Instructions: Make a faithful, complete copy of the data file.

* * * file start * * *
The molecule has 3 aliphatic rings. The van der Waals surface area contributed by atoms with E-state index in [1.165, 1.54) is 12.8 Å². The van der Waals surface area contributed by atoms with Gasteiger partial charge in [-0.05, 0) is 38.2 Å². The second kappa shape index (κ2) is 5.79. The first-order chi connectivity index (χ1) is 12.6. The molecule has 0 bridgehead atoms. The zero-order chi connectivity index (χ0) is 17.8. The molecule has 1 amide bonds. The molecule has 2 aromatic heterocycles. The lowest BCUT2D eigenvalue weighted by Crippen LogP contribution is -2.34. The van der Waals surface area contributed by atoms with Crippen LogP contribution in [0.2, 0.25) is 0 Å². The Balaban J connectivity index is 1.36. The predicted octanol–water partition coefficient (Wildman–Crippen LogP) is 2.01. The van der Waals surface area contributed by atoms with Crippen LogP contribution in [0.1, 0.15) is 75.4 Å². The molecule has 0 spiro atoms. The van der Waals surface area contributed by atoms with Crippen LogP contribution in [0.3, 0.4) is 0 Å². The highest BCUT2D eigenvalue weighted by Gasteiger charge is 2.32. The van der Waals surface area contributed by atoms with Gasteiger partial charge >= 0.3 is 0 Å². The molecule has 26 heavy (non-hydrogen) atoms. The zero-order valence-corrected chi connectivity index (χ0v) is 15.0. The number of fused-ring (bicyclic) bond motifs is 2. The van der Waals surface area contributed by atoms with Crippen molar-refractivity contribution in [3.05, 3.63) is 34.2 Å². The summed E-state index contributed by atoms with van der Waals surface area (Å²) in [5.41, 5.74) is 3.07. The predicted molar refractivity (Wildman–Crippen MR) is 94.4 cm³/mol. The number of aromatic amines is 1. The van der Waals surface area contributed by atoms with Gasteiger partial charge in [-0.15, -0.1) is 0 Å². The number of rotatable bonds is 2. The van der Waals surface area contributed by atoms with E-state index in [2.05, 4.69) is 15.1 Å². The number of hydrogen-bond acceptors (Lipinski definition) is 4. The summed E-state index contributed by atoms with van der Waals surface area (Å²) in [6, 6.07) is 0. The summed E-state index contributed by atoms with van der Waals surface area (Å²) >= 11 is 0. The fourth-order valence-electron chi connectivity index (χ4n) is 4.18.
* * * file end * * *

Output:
The molecule has 3 aliphatic rings. The van der Waals surface area contributed by atoms with E-state index in [1.165, 1.54) is 12.8 Å². The van der Waals surface area contributed by atoms with Gasteiger partial charge in [-0.05, 0) is 38.2 Å². The second kappa shape index (κ2) is 5.79. The first-order chi connectivity index (χ1) is 12.6. The molecule has 0 bridgehead atoms. The zero-order chi connectivity index (χ0) is 17.8. The molecule has 1 amide bonds. The molecule has 2 aromatic heterocycles. The lowest BCUT2D eigenvalue weighted by Crippen LogP contribution is -2.34. The van der Waals surface area contributed by atoms with Crippen LogP contribution in [0.2, 0.25) is 0 Å². The Balaban J connectivity index is 1.36. The predicted octanol–water partition coefficient (Wildman–Crippen LogP) is 2.01. The van der Waals surface area contributed by atoms with Crippen LogP contribution in [0.1, 0.15) is 75.4 Å². The molecule has 0 spiro atoms. The van der Waals surface area contributed by atoms with Crippen LogP contribution in [0.3, 0.4) is 0 Å². The highest BCUT2D eigenvalue weighted by Gasteiger charge is 2.32. The van der Waals surface area contributed by atoms with Gasteiger partial charge >= 0.3 is 0 Å². The molecule has 26 heavy (non-hydrogen) atoms. The zero-order valence-corrected chi connectivity index (χ0v) is 15.0. The number of fused-ring (bicyclic) bond motifs is 2. The van der Waals surface area contributed by atoms with Crippen molar-refractivity contribution in [3.05, 3.63) is 34.2 Å². The summed E-state index contributed by atoms with van der Waals surface area (Å²) in [5.41, 5.74) is 3.07. The predicted molar refractivity (Wildman–Crippen MR) is 94.4 cm³/mol. The number of aromatic amines is 1. The van der Waals surface area contributed by atoms with Gasteiger partial charge in [-0.15, -0.1) is 0 Å². The number of rotatable bonds is 2. The van der Waals surface area contributed by atoms with E-state index in [2.05, 4.69) is 15.1 Å². The number of hydrogen-bond acceptors (Lipinski definition) is 4. The summed E-state index contributed by atoms with van der Waals surface area (Å²) in [6, 6.07) is 0. The summed E-state index contributed by atoms with van der Waals surface area (Å²) >= 11 is 0. The fourth-order valence-electron chi connectivity index (χ4n) is 4.18.